3. Click “OK.” You get the following column: 

Now, check the datatype of each column and change accordingly.  

For example, if you see the screenshot above, the datatype for the column “Renovation Status” is ABC & 123. This is a text field. Therefore, click on ABC & 123 –> select Text. 

Similarly, you must change the interval column, which will be a whole number, and so on.  

Now, to make visualizations user-friendly, let us create separate tables for all. 

To do this, follow the steps below: 

  1. Rename the dataset as “Fact table.” This can be done in the Properties pane. 

  1. Right-click on “Fact table” in the Queries pane –> Select Duplicate–> Rename to the first field of the dataset or relevant to it. For example, the first field is property location. We will label it as “Property Location.” 

  1. Now, we want only the first column, which is the property location. So, select the column, right-click on it, and select “Remove other columns.”

  1. Now remove duplicates from the column. For that, right-click on the property location column and select remove duplicates.  
  2. Add an index to the Property location column. To add, select the column, “Index column” from the Add Column tab, and select “From 0.” The index table will appear to the right of the property location column. Just drag it to the left of the property location column.  

Repeat all the steps to create a separate table for each column. 

Note: Every time, create a duplicate of the Fact table to create a new table.  

After creating separate tables for each, you will have the following screen: 

Now, group these tables. To do so, right-click anywhere in the blank space in the Queries pane–> Select “New Group” –> Enter the name of the Group. Here we have taken “Property Details” –> Click “OK” 

After the new group is created, shift the tables to the new group. Right-click on the table you want to move, for example, “Property Location –> Select “Move to <Created Group name>, for example, “Move to Property Details.”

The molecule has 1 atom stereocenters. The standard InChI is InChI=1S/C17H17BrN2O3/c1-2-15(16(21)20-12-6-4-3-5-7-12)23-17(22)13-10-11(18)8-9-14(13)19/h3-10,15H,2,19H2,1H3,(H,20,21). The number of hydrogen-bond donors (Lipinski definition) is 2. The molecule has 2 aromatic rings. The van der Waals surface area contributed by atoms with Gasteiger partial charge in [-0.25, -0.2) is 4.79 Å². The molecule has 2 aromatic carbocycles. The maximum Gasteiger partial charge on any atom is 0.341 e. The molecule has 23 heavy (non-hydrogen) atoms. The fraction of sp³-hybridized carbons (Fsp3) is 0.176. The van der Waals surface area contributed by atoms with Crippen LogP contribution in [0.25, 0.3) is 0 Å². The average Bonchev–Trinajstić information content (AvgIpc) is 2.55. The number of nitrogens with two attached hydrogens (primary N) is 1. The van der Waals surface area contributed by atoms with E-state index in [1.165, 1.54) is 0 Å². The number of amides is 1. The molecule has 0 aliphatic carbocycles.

After moving all the required tables in this group, you will get the following screen: 

Now we need to connect these tables to the fact table. The reason we are doing this is to maintain and scale the database without hampering its performance.  

To do so, follow the steps below: 

Open the Fact table –> Select the Column you want to merge, say “Renovation Status”–> Go to the Home Tab –> Select Merge Queries –> A pop-up appears as shown below –> Select “Renovation Status” as we are merging the renovation status column with the table separately created for this. 

We get the screen below: 

Now select “Renovation Status” from the Fact table and select the Renovation Status from the one with Renovation_ID 

Click “OK.”  

You will get the following screen: 

To convert this, click the symbol as shown below: 

You will get the screen below: 

Unselect all the checkboxes. We will need only the Renovation ID. So, select only that field, and Click OK. You will get the following screen: 

Now repeat this process for all other tables. Once you do it for all, you’ll get the screen below:

We have shifted the IDs to the beginning of the table and removed the original columns. For example, we merged and connected Property Location with the Fact table and inserted the Location ID column. Once we have inserted the location ID from the Property Location table, delete the original property location column. Repeat the same process for all the other tables.  

Now, we have cleaned the entire dataset. Click on “Close & Apply” in the File tab.  

After you click, you will get: 

Once all the data is uploaded, the tables that you worked on will appear in the data pane to the right.

Now, let’s start building visuals with your data.  

Before that, if you wish to see the model view of your data, click on the “Model View” on the left as shown in the screenshot below: 

The model view will appear as follows:  

Let’s gear up for building visualization. 

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Get back to the “Report View.” 

Now, suppose, we would like to have a background other than white.  

To change the background color: 

  1. Click on “Format Page” icon. 
  2. Click on “Canvas Background.” 
  3. Choose Color from the drop-down menu. 
  4. Set Transparency at 0%.  
  5. Check the pane is reflected with the chosen color.  

Note: The image below has the step numbers written on the screen. 

Now, to create clear visualizations, first, let us start with creating a template.